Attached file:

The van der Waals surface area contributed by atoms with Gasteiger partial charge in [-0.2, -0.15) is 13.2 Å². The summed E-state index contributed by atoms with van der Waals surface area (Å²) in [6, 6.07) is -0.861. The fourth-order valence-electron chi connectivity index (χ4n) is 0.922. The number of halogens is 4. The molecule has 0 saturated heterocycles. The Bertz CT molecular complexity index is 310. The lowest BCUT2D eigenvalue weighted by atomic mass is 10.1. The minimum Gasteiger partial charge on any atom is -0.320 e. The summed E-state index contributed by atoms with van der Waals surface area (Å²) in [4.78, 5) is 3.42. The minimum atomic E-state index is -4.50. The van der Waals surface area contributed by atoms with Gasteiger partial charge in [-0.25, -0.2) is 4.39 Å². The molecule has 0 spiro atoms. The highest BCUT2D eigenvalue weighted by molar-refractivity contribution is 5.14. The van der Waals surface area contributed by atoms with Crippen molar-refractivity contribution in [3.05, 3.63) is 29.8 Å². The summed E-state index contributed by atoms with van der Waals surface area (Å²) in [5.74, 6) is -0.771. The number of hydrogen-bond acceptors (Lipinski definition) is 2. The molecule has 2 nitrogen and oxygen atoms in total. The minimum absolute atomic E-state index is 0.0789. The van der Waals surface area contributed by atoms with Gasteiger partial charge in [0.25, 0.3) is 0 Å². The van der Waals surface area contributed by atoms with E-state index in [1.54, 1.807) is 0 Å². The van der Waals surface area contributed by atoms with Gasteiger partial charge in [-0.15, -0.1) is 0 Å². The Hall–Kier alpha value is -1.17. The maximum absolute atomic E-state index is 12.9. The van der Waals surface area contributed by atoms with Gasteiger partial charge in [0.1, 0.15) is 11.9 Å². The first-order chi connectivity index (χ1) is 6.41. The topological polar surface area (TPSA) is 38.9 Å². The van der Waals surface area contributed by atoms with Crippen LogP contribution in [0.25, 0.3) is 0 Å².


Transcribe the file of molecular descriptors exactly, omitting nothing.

The van der Waals surface area contributed by atoms with Gasteiger partial charge in [-0.2, -0.15) is 13.2 Å². The summed E-state index contributed by atoms with van der Waals surface area (Å²) in [6, 6.07) is -0.861. The fourth-order valence-electron chi connectivity index (χ4n) is 0.922. The number of halogens is 4. The molecule has 0 saturated heterocycles. The Bertz CT molecular complexity index is 310. The lowest BCUT2D eigenvalue weighted by atomic mass is 10.1. The minimum Gasteiger partial charge on any atom is -0.320 e. The summed E-state index contributed by atoms with van der Waals surface area (Å²) in [4.78, 5) is 3.42. The minimum atomic E-state index is -4.50. The van der Waals surface area contributed by atoms with Gasteiger partial charge in [-0.25, -0.2) is 4.39 Å². The molecule has 0 spiro atoms. The highest BCUT2D eigenvalue weighted by molar-refractivity contribution is 5.14. The van der Waals surface area contributed by atoms with Crippen molar-refractivity contribution in [3.05, 3.63) is 29.8 Å². The summed E-state index contributed by atoms with van der Waals surface area (Å²) in [5.74, 6) is -0.771. The number of hydrogen-bond acceptors (Lipinski definition) is 2. The molecule has 2 nitrogen and oxygen atoms in total. The minimum absolute atomic E-state index is 0.0789. The van der Waals surface area contributed by atoms with Gasteiger partial charge in [0.25, 0.3) is 0 Å². The van der Waals surface area contributed by atoms with E-state index in [1.54, 1.807) is 0 Å². The van der Waals surface area contributed by atoms with Gasteiger partial charge in [-0.15, -0.1) is 0 Å². The Hall–Kier alpha value is -1.17. The maximum absolute atomic E-state index is 12.9. The van der Waals surface area contributed by atoms with Gasteiger partial charge in [0.1, 0.15) is 11.9 Å². The first-order chi connectivity index (χ1) is 6.41. The topological polar surface area (TPSA) is 38.9 Å². The van der Waals surface area contributed by atoms with Crippen LogP contribution in [0.25, 0.3) is 0 Å².